Microsoft is the only company in more than 50 years of EU competition policy to be penalized for failing to comply with an order. Today’s case is the last remnant of years of disputes with the commission that resulted in fines totaling 1.68 billion euros. Microsoft agreed to a settlement in 2009 in a bid to repair the company’s uneasy relationship with the EU regulator.

Groklaw thinks it is “[r]ather sad if a company’s goal is to establish it isn’t “as bad” as you thought. Here’s Microsoft’s appeal.” Well, Microsoft thinks it is above the law and it uses PR to try and brainwash the public and daemonise those who penalise for true crimes. It’s all propaganda, just like the current propaganda about Vista 8. As Renai LeMay put it, “it’s too soon, Microsoft”. To quote:

To most consumers, Windows 8 will likely look and feel pretty similar to Windows 7, which in turn looked much like Windows Vista.

Exactly. And this is why we call it Vista 8. Imaginary hardware features is all it has (or doesn't have). But going back to the original point, Microsoft is lying about interoperability. Microsoft is not playing nice, it is just trying to dodge fines.

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7 Comments

  1. twitter said,

    May 25, 2011 at 1:05 pm

    Gravatar

    Excellent work connecting the dots to bring out the real story, that Microsoft is still an abusive and coercive monopoly that needs to be punished and kept from further harming society. The company’s history of denying other companies interoperability and destroying software that might give an advantage to their competitors.

    The destruction of Skype is part of the destruction the netbook threat to Microsoft. The $200 EEE PC that Asus rolled out in 2007 came with Skype and later tied it together with the built in webcam. That was killer stuff, given that Vista and then Windows 7 were hopeless losers on netbooks. Techrights detailed the destruction of that particular netbook by the corruption of Xandros, the gnu/linux supplier, and damage Microsoft did to Asus in retaliation [Asus Kickbacks were obviously not enough to make up for the rest]. Now Microsoft has taken away a key piece that made netbooks something better than the average Windows desktop.

    Last week, RMS reminded everyone that all non free software is like this.

    The Skype client program is nonfree software: it gives its owner power over its users. Presently it will give the same power to a different company. The identity of the master is just a detail, because freedom means not having a master. …

    The GNU Project is developing free software to do more or less the same job, and multiple free programs by others also already do the basics

    I’m afraid that the owner, in this case, does matter and EU anti-trust agents are asleep at the wheel. Skype’s business model, selling connectivity to ordinary phones, did not depend necessarily on non free software. Microsoft is a convicted monopolist that will never consider free software and will probably take Skype’s software patents and well recognized brand name to threaten any free software alternative. Sickly enough, Microsoft may even use their purchase as a justification of software patents in Europe by telling regulators that they deserve to exclude others because they spent a lot of money buying an innovator.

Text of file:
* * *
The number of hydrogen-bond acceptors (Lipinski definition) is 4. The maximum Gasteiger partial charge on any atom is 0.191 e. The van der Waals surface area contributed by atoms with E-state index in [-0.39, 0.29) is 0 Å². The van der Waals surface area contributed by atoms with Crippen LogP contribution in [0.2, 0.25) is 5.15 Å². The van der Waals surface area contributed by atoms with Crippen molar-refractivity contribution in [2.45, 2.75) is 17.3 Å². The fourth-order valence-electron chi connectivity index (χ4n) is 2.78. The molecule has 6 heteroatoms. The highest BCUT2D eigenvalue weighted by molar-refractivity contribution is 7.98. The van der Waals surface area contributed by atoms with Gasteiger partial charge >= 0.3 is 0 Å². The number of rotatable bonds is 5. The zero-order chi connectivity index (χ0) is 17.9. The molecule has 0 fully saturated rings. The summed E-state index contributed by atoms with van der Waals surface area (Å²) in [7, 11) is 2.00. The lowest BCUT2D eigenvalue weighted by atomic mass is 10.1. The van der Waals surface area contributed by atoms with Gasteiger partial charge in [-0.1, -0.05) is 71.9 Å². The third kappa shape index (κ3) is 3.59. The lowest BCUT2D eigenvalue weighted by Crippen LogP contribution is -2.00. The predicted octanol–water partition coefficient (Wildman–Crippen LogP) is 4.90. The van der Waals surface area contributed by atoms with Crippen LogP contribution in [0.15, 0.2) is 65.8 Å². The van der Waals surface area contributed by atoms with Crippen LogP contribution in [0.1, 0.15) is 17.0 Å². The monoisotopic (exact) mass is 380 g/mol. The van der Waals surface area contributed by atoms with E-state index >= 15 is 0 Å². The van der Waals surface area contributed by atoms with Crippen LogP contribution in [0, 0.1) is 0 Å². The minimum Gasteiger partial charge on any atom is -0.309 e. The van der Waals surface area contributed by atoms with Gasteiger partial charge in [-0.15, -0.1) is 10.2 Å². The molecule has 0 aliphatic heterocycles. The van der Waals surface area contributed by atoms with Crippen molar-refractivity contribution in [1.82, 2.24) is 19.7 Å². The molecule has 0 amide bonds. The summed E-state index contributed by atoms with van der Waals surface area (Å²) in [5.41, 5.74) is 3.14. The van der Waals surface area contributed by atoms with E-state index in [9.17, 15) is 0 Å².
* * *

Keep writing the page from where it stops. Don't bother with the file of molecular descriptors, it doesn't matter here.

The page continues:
Dr. Roy Schestowitz Reply:

    Didn’t Skype just simply buy many of its patents?

    twitter Reply:

    I don’t know. Most of what I read was about people suing Skype. They were looking for someone to grow their patents back in 2008. Here’s an article about the deal makes it look like Skype was filing on their own,

    Skype has 32 approved patents and 36 filed patents in the US on all manner of topics related to peer2peer and IP communications. Given, as I said above, that peer2peer communications solves all kinds of UC scaling issues, and given that patent lawsuits against Microsoft are never less than $1 billion in damages, the price tag for this acquisition could be justified on the intellectual property inventory alone.

    I’m not sure why the author is channeling Microsoft interests, but the information presented is interesting, even if the author is pro Microsoft enough to serve things as application server pages. Ick.

    Dr. Roy Schestowitz Reply:

    Microsoft can now block/hobble a lot of VOIP competitors.

  2. girts said,

    May 26, 2011 at 11:28 am

    Gravatar

    Need big investigations here!!!!

    MS will not stop GNU Telephony.

    Dr. Roy Schestowitz Reply:

    Patents might be an issue to look into.

  3. twitter said,

    May 26, 2011 at 11:19 pm

    Gravatar

    PJ reminds us of the report ECIS wrote it in support of the EU Commission’s recent preliminary findings against that Microsoft violated antitrust law by tying IE to Windows. This was a partial history of anti-competitive practices that included patent extortion of gnu/linux.